Polymer cement mortar

Polymer cement mortars (PCM) are the materials which are made by partially replacing the cement hydrate binders of conventional cement mortar with polymers. The polymeric admixtures include latexes or emulsions, redispersible polymer powders, water-soluble polymers, liquid resins and monomers. It has low permeability, and it reduces the incidence of drying shrinkage cracking, mainly designed for repairing concrete structures. For an example see MagneLine.

Lime mortar

The speed of set can be increased by using impure limestones in the kiln, to form a hydraulic lime that will set on contact with water. Such a lime must be stored as a dry powder. Alternatively, a pozzolanic material such as calcined clay or brick dust may be added to the mortar mix. This will have a similar effect of making the mortar set reasonably quickly by reaction with the water in the mortar.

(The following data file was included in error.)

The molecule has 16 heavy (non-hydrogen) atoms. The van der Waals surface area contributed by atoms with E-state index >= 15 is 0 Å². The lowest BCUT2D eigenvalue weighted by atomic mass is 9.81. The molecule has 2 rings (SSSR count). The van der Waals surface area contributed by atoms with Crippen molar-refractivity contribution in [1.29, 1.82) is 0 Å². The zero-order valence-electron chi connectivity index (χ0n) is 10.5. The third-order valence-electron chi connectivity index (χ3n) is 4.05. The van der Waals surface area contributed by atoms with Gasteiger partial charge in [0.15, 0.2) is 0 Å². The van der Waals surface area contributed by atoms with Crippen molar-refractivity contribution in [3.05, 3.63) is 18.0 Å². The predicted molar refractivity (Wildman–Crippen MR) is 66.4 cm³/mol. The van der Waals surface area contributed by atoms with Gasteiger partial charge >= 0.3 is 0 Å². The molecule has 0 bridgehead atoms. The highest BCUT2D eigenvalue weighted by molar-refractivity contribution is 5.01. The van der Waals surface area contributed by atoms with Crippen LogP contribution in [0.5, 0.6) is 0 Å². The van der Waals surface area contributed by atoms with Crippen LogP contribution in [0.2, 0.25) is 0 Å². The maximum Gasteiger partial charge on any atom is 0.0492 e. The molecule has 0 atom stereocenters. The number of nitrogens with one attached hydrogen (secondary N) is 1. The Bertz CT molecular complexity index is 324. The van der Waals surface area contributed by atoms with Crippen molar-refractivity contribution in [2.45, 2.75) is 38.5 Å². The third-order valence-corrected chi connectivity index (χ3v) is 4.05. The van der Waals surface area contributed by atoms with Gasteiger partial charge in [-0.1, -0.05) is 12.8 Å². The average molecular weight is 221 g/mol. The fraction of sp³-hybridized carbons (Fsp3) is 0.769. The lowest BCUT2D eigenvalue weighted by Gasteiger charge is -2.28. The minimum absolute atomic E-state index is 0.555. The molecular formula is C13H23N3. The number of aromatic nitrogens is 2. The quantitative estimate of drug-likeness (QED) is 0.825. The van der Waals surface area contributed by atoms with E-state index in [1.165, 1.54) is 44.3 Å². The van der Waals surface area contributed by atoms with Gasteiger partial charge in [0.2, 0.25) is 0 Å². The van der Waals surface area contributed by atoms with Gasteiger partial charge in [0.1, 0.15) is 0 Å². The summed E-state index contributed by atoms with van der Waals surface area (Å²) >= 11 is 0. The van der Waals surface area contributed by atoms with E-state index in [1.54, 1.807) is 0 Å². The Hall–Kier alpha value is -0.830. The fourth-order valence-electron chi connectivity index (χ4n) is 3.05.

Using Portland cement mortars in repairs to older buildings originally constructed using lime mortar can be problematic. This is because lime mortar is softer than cement mortar, allowing brickwork a certain degree of flexibility to move to adapt to shifting ground or other changing conditions. Cement mortar is harder and allows less flexibility. The contrast can cause brickwork to crack where the two mortars are present in a single wall.

Lime mortar is considered breathable in that it will allow moisture to freely move through it and evaporate from its surface. In old buildings with walls that shift over time, there are often cracks which allow rain water into the structure. The lime mortar allows this moisture to escape through evaporation and keeps the wall dry. Repointing or rendering an old wall with cement mortar stops this evaporation and can cause problems associated with moisture behind the cement.